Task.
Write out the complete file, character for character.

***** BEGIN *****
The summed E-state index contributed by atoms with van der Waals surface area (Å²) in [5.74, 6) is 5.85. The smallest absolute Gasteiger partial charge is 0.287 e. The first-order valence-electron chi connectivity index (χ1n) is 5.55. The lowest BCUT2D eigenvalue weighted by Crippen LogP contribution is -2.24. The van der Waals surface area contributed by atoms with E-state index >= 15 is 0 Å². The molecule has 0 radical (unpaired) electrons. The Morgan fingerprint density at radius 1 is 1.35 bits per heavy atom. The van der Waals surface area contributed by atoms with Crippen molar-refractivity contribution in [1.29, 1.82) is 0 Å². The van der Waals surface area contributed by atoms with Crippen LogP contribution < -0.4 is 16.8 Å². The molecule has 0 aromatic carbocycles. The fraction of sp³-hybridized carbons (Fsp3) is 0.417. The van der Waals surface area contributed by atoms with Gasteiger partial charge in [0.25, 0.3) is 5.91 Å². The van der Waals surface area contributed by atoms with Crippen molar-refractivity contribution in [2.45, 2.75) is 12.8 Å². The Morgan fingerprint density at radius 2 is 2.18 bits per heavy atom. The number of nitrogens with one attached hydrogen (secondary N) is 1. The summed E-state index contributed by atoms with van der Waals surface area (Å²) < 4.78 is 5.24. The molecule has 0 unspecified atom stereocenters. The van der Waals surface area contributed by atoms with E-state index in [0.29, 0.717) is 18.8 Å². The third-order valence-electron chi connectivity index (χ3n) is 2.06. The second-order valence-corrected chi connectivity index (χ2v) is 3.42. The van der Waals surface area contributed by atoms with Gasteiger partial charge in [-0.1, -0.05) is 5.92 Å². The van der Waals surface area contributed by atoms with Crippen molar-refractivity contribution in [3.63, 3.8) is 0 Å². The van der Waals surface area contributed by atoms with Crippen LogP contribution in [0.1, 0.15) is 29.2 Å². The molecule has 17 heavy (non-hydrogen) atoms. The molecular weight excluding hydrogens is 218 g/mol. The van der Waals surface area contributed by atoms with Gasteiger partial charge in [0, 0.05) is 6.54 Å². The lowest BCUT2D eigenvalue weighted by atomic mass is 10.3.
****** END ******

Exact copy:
The summed E-state index contributed by atoms with van der Waals surface area (Å²) in [5.74, 6) is 5.85. The smallest absolute Gasteiger partial charge is 0.287 e. The first-order valence-electron chi connectivity index (χ1n) is 5.55. The lowest BCUT2D eigenvalue weighted by Crippen LogP contribution is -2.24. The van der Waals surface area contributed by atoms with E-state index >= 15 is 0 Å². The molecule has 0 radical (unpaired) electrons. The Morgan fingerprint density at radius 1 is 1.35 bits per heavy atom. The van der Waals surface area contributed by atoms with Crippen molar-refractivity contribution in [1.29, 1.82) is 0 Å². The van der Waals surface area contributed by atoms with Crippen LogP contribution < -0.4 is 16.8 Å². The molecule has 0 aromatic carbocycles. The fraction of sp³-hybridized carbons (Fsp3) is 0.417. The van der Waals surface area contributed by atoms with Gasteiger partial charge in [0.25, 0.3) is 5.91 Å². The van der Waals surface area contributed by atoms with Crippen molar-refractivity contribution in [2.45, 2.75) is 12.8 Å². The Morgan fingerprint density at radius 2 is 2.18 bits per heavy atom. The number of nitrogens with one attached hydrogen (secondary N) is 1. The summed E-state index contributed by atoms with van der Waals surface area (Å²) < 4.78 is 5.24. The molecule has 0 unspecified atom stereocenters. The van der Waals surface area contributed by atoms with E-state index in [0.29, 0.717) is 18.8 Å². The third-order valence-electron chi connectivity index (χ3n) is 2.06. The second-order valence-corrected chi connectivity index (χ2v) is 3.42. The van der Waals surface area contributed by atoms with Gasteiger partial charge in [-0.1, -0.05) is 5.92 Å². The van der Waals surface area contributed by atoms with Crippen molar-refractivity contribution in [3.63, 3.8) is 0 Å². The van der Waals surface area contributed by atoms with Crippen LogP contribution in [0.1, 0.15) is 29.2 Å². The molecule has 17 heavy (non-hydrogen) atoms. The molecular weight excluding hydrogens is 218 g/mol. The van der Waals surface area contributed by atoms with Gasteiger partial charge in [0, 0.05) is 6.54 Å². The lowest BCUT2D eigenvalue weighted by atomic mass is 10.3.